Stop frying toothpicks and eating them, South Korea tells Mukbang influencers

Stop frying toothpicks and eating them, South Korea tells Mukbang influencers
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Stop frying toothpicks and eating them, South Korea tells Mukbang influencers
Toothpicks in South Korea (top left) are made of sweet potato or corn starch instead of wood. People have been posting videos on social media of themselves frying and eating them (center).

  • South Korea’s food ministry is telling people to stop eating toothpicks.
  • People have been filming themselves eating toothpicks, which look like fries after being cooked.
  • Toothpicks in South Korea are made of sweet potato or corn starch instead of wood.

South Korean authorities are telling people to stop deep frying and eating their toothpicks.

“This is not a product to eat! Their safety as food has not been verified,” South Korea’s Ministry of Food and Drug Safety wrote on X on Wednesday.

The warnings came after people began uploading videos of themselves consuming fried toothpicks. The videos are part of South Korea’s long-running “Mukbang” craze, where people film themselves eating exorbitant amounts of junk food or exotic foods.

@jihoon9787 녹말 이쑤시개 먹으면 안되는 이유 #녹말이쑤시개 #이쑤시개 #간식 #디저트 #과자 #튀김 ♬ 오리지널 사운드 – 냠냠

Most toothpicks in South Korea are made of sweet potato or corn starch instead of wood. Their green color comes from the food coloring that is applied in the manufacturing process.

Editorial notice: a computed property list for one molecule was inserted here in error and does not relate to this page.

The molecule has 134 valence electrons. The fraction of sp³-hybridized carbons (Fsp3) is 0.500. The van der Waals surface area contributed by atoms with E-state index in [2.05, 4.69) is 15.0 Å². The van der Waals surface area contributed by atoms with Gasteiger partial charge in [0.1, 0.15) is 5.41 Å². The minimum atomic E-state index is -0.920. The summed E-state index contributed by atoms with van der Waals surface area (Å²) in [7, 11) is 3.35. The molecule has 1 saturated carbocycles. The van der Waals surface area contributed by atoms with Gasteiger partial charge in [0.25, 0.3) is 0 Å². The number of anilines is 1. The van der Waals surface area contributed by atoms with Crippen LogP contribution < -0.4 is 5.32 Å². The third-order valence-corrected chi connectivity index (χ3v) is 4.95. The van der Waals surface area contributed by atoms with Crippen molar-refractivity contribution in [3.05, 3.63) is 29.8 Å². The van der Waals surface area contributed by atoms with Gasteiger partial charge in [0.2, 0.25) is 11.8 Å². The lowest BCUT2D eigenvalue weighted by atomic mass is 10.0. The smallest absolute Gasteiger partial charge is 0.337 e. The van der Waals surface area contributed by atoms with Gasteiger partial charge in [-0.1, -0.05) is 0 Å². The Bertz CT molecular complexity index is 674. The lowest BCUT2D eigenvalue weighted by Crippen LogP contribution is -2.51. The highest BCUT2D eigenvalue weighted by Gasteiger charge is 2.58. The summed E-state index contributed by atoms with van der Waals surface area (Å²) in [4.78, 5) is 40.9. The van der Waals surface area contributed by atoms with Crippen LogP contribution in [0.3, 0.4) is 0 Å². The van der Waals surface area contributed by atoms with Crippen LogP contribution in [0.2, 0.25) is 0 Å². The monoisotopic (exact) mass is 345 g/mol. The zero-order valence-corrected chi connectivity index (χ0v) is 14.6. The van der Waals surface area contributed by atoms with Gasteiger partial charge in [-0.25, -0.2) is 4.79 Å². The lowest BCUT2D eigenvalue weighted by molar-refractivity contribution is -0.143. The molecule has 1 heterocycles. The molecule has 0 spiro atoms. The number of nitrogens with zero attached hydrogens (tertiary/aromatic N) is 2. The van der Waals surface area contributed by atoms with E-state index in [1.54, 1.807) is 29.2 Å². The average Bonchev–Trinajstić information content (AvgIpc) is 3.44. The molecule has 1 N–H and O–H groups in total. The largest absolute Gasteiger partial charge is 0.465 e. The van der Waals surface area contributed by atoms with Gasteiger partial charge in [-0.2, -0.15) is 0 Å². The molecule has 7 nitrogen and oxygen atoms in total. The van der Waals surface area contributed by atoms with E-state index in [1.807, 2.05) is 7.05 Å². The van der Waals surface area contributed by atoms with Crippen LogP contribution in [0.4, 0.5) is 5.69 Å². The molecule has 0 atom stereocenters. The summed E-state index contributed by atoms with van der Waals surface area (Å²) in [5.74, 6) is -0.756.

Some people have even offered tips online on how to enhance the savoriness of the toothpicks, which look like fries after they’ve been cooked. Others, however, have expressed skepticism about the topic.

“I don’t understand the kids who eat it. There are tons of delicious foods out there but they fry toothpicks and eat them with soup,” read one comment on TikTok. “Toothpicks have no flavor.”

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The toothpick trend in South Korea is not the first time authorities have gotten involved to warn people about the danger of consuming certain items. In 2018, the “Tide pod challenge” saw people filming themselves chewing on the brightly colored laundry detergent packets and spitting out the soap, sometimes with lethal results.

The challenge grew so popular that authorities and the pods’ manufacturer, Procter & Gamble, issued warnings to people to stop ingesting the pods.

Read the original article on Business Insider

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